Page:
Buck agreed with the defendant's proposed adjustments and submitted a revised payout figure ($16, 713.06). That sum was significant in terms of Archer Angus's cash flow, and the Bucks had to borrow the money. When the funds were secured, they put them in escrow with their attorney, Thomas Peters, and notified the defendant. Once again, the defendant did not respond.

         In May of 2013, Peters wrote to the defendant, reminding him that he still had the money in escrow. On June 14, the defendant telephoned Peters and said that he wanted more money. He added that if his demand was not satisfied, he would either embarrass Archer Angus or put the farm out of business altogether. Peters - who viewed himself mainly as an escrow agent - referred the defendant to Buck. Peters thereafter informed Buck about the defendant's statements.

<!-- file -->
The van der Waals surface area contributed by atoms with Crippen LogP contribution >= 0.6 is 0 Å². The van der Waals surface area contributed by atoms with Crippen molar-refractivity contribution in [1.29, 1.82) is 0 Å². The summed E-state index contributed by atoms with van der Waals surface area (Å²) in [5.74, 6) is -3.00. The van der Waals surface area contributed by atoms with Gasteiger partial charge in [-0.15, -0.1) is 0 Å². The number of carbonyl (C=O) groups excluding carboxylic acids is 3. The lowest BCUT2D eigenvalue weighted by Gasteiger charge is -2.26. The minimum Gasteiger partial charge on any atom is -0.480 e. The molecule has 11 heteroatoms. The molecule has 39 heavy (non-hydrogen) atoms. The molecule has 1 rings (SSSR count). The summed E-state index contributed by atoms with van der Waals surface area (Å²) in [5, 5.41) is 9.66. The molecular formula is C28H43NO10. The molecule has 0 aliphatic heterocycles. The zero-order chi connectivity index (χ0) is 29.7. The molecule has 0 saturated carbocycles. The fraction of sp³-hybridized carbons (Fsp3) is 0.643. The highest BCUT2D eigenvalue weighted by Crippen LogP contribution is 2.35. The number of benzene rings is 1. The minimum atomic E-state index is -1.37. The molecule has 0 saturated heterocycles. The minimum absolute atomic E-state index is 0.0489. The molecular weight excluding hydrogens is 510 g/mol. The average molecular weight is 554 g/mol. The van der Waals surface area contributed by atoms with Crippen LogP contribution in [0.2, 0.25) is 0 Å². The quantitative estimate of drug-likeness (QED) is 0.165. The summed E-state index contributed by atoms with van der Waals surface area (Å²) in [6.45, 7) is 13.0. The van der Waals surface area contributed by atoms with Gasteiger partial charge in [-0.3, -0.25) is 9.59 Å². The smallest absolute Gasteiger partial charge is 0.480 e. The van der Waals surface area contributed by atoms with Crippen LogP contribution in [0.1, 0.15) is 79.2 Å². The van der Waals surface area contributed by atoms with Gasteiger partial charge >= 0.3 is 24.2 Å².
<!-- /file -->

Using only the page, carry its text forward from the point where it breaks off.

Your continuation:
Roughly a month later, the defendant called Peters again. In that call (which took place on July 23), the defendant advised Peters that he had not heard from Buck and that he continued to expect remuneration for his silence.

         On August 13, the defendant and Buck finally spoke. Buck recorded the call. After exchanging brief pleasantries, the defendant explained what lay behind his demand for more money: "I've come across information in detail that if exposed would be disastrous for the future of your business." The defendant warned: "[T]he information that I have [] is basically information that will be exposed[.] I have information, attorneys lined up in multiple states. I have boards. I have agencies. I have commissions. . . . In addition to [] probably [ninety] percent of your clients that will know about this, in addition to media outlets." He then asserted that Buck was "misrepresenting what [he was] selling" - an apparent reference to the fact that not all Archer Angus beef was from Maine and that the animals' diet was unknown. The defendant refused to quantify his demand for more money, instead pressing Buck to make him an offer. Some representative statements follow: